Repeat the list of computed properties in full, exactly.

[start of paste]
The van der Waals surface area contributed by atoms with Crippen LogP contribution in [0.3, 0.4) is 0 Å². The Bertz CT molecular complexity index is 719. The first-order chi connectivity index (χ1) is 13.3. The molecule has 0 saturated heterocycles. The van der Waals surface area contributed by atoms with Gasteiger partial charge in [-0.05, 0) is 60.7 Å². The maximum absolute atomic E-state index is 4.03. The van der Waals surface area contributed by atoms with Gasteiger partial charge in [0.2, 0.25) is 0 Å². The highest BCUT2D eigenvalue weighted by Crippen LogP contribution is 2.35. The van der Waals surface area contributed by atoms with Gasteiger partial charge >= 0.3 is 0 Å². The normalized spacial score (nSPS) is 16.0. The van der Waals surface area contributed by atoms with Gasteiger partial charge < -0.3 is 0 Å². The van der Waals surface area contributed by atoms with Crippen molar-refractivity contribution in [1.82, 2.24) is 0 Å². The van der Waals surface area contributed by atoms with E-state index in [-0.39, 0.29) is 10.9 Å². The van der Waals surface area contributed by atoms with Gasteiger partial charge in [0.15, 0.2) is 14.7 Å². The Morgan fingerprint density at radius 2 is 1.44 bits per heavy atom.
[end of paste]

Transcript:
The van der Waals surface area contributed by atoms with Crippen LogP contribution in [0.3, 0.4) is 0 Å². The Bertz CT molecular complexity index is 719. The first-order chi connectivity index (χ1) is 13.3. The molecule has 0 saturated heterocycles. The van der Waals surface area contributed by atoms with Gasteiger partial charge in [-0.05, 0) is 60.7 Å². The maximum absolute atomic E-state index is 4.03. The van der Waals surface area contributed by atoms with Gasteiger partial charge in [0.2, 0.25) is 0 Å². The highest BCUT2D eigenvalue weighted by Crippen LogP contribution is 2.35. The van der Waals surface area contributed by atoms with Gasteiger partial charge >= 0.3 is 0 Å². The normalized spacial score (nSPS) is 16.0. The van der Waals surface area contributed by atoms with Gasteiger partial charge < -0.3 is 0 Å². The van der Waals surface area contributed by atoms with Crippen molar-refractivity contribution in [1.82, 2.24) is 0 Å². The van der Waals surface area contributed by atoms with E-state index in [-0.39, 0.29) is 10.9 Å². The van der Waals surface area contributed by atoms with Gasteiger partial charge in [0.15, 0.2) is 14.7 Å². The Morgan fingerprint density at radius 2 is 1.44 bits per heavy atom.